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Environment and pollution laws

In Queensland, no single part of the environmental legal system or level of government regulates all activities. Instead, they are linked, forming a safety net that protects the environment.

Below is a summary of the major pieces of the Queensland environmental legal system, including the major Acts and Regulations, and codes of practice.
You can do a search for full details of all these laws (Acts).

Environmental Protection Act

The key piece of environmental legislation in Queensland is the Environmental Protection Act 1994 (EP Act).

The EP Act protects our environment with a focus on ecologically sustainable development.

It creates a general duty for all people, companies and government bodies to take all reasonable and practicable steps to avoid harm to the environment.

Under the EP Act, it’s an offence to cause harm to the environment. It’s also an offence to not notify authorities if you’re doing an activity and become aware that it’s causing environmental harm.

Read page 22 of the Synopsis of the Queensland environmental law system for more detail about the EP Act.

Government environmental compliance

Generally, the Queensland Government must comply with the following laws that protect the environment:

The Sustainable Planning Act 2009 is the foundation of the system, as it regulates planning and development for areas other than mining and petroleum, which have separate regimes.

Other environmental laws

Energy—clean, nuclear

Under the Clean Energy Act, medium-sized business energy users in Queensland must identify ways to reduce energy consumption and promote energy efficiency.

Fire

The Fire and Rescue Services Act 1990 regulates fire safety and the use of fire. It prohibits the lighting of fires unless the fire is:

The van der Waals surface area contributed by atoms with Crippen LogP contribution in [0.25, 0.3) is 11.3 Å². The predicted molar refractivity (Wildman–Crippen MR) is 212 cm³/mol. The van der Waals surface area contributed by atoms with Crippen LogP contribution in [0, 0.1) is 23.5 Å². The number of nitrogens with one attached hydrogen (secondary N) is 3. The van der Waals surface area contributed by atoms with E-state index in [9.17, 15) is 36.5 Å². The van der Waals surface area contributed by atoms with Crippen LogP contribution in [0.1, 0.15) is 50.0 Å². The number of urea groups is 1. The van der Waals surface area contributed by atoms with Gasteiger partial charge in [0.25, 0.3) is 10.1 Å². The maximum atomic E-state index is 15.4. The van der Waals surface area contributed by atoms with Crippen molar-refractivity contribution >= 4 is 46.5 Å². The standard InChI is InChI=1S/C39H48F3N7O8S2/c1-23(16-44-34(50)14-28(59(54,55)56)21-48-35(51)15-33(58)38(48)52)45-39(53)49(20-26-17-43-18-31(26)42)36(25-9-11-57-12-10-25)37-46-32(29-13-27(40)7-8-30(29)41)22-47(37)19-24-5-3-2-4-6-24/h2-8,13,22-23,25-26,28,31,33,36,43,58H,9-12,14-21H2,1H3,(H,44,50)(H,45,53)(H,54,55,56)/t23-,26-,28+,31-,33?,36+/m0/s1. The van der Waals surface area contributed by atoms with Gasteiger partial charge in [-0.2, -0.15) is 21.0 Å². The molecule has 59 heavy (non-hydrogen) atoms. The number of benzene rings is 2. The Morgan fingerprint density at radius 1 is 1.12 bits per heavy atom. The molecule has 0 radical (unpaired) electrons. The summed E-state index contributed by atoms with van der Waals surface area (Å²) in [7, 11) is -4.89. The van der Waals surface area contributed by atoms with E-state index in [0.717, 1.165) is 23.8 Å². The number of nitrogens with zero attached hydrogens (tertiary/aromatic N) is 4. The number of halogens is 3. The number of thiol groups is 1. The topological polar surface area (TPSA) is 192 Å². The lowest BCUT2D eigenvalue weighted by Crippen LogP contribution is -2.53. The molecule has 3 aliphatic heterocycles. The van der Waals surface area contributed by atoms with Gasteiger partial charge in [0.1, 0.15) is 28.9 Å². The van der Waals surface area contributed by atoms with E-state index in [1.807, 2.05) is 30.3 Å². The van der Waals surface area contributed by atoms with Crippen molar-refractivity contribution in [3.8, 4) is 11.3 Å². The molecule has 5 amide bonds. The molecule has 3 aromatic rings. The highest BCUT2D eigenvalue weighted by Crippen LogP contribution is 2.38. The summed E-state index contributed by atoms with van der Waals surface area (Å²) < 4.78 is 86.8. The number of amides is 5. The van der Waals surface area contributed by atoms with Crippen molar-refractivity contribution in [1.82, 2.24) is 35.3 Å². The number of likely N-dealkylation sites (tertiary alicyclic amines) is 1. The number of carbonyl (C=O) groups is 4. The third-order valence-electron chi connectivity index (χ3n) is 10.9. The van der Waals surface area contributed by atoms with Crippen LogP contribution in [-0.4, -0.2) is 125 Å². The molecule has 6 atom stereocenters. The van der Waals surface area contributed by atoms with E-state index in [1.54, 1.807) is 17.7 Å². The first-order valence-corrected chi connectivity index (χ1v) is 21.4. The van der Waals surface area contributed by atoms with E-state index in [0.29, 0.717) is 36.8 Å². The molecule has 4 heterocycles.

• authorised by a fire permit
  • less than 2 metres in length, width or height
  • in a fireplace
  • burning the carcass of a beast.

It also provides for local fire bans where there is a high fire risk.

Mining, oil, and gas

Greenhouse gases

The Greenhouse Gas Storage Act 2009 regulates the long-term underground storage of greenhouse gases.

Marine and fishing

The Fisheries Act 1994 regulates fishing, development in fisheries habitat areas, and damage of marine plants in Queensland.

Water quality

Plant/forest protection

The Forestry Act regulates the removal of timber, other forest products and quarry material from state land. State land includes state forests, leasehold land and unallocated state land. It covers 80 per cent of the state. ‘Forest products’ includes all vegetable growth and material of vegetable origin.

Genetic medication

The Gene Technology Act 2001 regulates research, production and release of genetically modified organisations, and genetically modified crops and products.

Land

Coast and river protection

The Coastal Protection and Management Act provides for the regulation of dredging, quarrying, canal construction, tidal works and other activities in coast management districts and erosion-prone areas.

Development and planning

Heritage protection

The Aboriginal Cultural Heritage Act and Torres Strait Islander Cultural Heritage Act protect Aboriginal and Torres Strait Islander cultural heritage.

Environmental regulations and plans

Regulations

Read more about environmental regulations in Queensland.

Plans

Nature Conservation Act 1992:

Wet Tropics World Heritage Protection and Management Act 1993:

Read more about the environmental plans in Queensland.